“UW is a great program. She can’t go wrong there. They’re in the top 25 this year. There’s a good chance that Yolanda will make second or third team McDonald’s All American and that is a real big deal. She’ll have a big night at the awards banquet. But Ducky?” Kim asked and chuckled. Robin looked up at her. Kim got serious.
“She’s special, Robin,” Kim said, straight-faced. “She has the athleticism and talent to take her to the top – the very top recruit coming out of high school in the entire United States and the world. From now on, all the spotlights in the nation are going to be on her. Are you ready for that?”
“I thought they already were,” Robin said sadly still looking at the floor. Robin could not tell her the real reason for her sadness.
“Softball and soccer are great sports, Robin, but basketball is huge. Wait until she takes the floor at a home game and that overcrowded gym erupts. You’ll know. Look, I’ve got to run.”
“Yea, bye Kim,” she said barely loud enough for Kim to hear. A tear fell down her cheek.
The parties in the conference inside emerged. Clarisse and Joni first, after them, Ms. Constance and the rest of the coaches.
“So, here’s what I have on your schedule for next fall, algebra II, American literature, chemistry, Spanish, U.S. history, and Advanced Physical Education as an elective,” Ms. Constance said. Joni nodded.
“Can you handle all that,” Clarisse asked, “with basketball, the practices and away games?”
“Yes. Mom. I can,” she said nodding.
“You know,” Brett said, “I didn’t realize they had a golf team. Ducky’s never said anything.”
“Brett?” Clarisse asked smiling. “It’s time for us to go.”
They left the office, turned the corner, and Robin was waiting where they left her. She looked up at her, tears ran down her chin. She went around Brett to Robin.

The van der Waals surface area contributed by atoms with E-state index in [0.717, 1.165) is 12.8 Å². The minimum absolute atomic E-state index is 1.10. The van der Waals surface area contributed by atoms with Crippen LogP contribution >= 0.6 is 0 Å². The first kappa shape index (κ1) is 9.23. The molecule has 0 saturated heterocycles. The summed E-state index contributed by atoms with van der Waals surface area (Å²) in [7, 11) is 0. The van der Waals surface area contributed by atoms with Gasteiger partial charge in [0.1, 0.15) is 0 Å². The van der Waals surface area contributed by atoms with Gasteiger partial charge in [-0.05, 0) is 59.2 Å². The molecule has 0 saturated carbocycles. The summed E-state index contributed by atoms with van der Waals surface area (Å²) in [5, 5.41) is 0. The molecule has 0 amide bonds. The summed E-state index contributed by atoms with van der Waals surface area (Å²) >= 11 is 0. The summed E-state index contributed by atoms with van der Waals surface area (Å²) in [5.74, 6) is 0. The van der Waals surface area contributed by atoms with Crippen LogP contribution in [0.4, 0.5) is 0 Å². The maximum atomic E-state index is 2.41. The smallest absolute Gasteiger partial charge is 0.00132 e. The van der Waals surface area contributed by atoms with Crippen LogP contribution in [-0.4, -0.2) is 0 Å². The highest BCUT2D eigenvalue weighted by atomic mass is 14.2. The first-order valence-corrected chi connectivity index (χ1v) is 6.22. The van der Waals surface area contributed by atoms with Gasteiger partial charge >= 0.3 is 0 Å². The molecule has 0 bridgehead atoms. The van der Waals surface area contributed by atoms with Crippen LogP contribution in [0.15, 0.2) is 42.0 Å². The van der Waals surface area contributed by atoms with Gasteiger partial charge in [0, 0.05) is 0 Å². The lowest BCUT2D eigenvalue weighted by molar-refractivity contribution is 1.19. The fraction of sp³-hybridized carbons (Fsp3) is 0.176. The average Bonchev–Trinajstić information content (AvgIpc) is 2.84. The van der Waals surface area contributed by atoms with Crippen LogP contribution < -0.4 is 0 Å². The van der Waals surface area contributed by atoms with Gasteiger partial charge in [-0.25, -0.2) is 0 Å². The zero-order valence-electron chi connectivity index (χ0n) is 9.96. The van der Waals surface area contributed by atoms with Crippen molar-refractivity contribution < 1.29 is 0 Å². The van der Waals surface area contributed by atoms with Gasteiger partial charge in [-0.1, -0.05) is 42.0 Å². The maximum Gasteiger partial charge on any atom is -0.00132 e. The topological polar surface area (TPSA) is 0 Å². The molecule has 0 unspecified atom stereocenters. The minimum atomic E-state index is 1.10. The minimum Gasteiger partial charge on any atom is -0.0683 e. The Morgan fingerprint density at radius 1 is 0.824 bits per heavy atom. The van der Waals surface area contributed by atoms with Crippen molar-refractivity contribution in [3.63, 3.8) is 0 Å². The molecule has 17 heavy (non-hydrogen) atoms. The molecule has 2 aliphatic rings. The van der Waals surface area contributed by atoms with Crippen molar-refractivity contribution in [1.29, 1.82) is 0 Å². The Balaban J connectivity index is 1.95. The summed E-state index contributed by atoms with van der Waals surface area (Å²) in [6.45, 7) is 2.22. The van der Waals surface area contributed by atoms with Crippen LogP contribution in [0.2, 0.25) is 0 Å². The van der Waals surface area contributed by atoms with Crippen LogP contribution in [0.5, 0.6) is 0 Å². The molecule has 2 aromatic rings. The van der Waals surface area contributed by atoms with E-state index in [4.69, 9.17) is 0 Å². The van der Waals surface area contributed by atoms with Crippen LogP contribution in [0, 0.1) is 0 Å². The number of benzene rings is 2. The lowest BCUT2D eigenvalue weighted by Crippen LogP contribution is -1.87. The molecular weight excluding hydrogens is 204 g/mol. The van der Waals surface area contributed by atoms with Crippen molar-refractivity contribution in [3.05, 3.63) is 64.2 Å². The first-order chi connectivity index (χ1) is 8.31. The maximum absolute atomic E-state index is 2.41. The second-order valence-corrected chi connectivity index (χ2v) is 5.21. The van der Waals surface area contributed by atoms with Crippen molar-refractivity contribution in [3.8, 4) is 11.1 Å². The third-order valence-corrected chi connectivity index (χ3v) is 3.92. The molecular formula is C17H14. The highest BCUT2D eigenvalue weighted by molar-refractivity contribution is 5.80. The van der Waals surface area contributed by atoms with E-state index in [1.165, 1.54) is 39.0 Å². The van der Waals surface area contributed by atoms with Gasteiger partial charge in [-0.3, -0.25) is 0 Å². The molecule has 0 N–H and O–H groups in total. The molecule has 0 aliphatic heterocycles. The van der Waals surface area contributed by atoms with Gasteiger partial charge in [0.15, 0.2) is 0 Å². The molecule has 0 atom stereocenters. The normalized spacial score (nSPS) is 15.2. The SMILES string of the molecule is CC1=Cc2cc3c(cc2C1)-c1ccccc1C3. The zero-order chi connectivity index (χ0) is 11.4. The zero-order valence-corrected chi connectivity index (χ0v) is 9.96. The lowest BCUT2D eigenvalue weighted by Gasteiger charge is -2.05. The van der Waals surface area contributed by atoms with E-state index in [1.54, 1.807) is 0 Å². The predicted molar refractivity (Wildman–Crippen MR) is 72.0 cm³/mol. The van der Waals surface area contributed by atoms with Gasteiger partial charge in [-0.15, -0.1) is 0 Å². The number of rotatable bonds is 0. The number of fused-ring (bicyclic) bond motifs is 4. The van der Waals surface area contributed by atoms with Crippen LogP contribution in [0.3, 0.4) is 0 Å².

“Whaaat? Robin, my love what?” She put Robin’s face in both her big hands. Her big brown eyes searched Robin’s brown eyes.
Robin sniffed. “You loved your birthday,” she said.
“I was a great birthday. The best birthdays are the ones that come from the heart and this was one of them. Are you not happy for me?”
“I couldn’t get you anything.”
“Just you here, alive and healthy, is enough for me!”
“I have nothing, Ducky, absolutely nothing, and there is only one thing I can give you and it is embarrassing and it feels cheap.”
“Well, I’ll love it no matter what it is, my love,” she said.
Robin turned and took her hand, “Come,” she said. Robin pulled and half dragged the much bigger Joni down the hall. She turned to her parents and motioned for them to follow. They did.
“Where are we going?”
Robin pulled, backpedaling. They reached the auditorium doors and they went inside. Clarisse and Brett followed. The room was big, but not big as concert halls go. There were sloping side aisles, a row of six seats, a sloping aisle, a row of ten seats in the center, another aisle, and another row of six seats. The seats were thirty rows deep. There was a balcony and above that, a light and projection room.
“Okay Ducky, you and Clarisse and Brett take the best seats, center front. Right there. Good. I want to say that ever since you took me in, I have zoomed along in a streaking comet tail of Ducky Donald’s fame, Ducky’s world, and now I hear that it is going to shoot even higher and higher and I must hang on tighter and tighter. I wanted to bring things back to earth, my way. I wanted to wish Ducky a happy sixteenth birthday by bringing her a taste of my world.”
Robin turned and went to the steps to the stage, walked up, and across the stage and from somewhere a light lit the black shiny grand piano. She sat, put on a small headset, and touched the keyboard. The room lights dimmed so gradually that the Donalds did not notice. She played some opening notes. Brett, Clarisse, and Joni smiled. She played as she talked.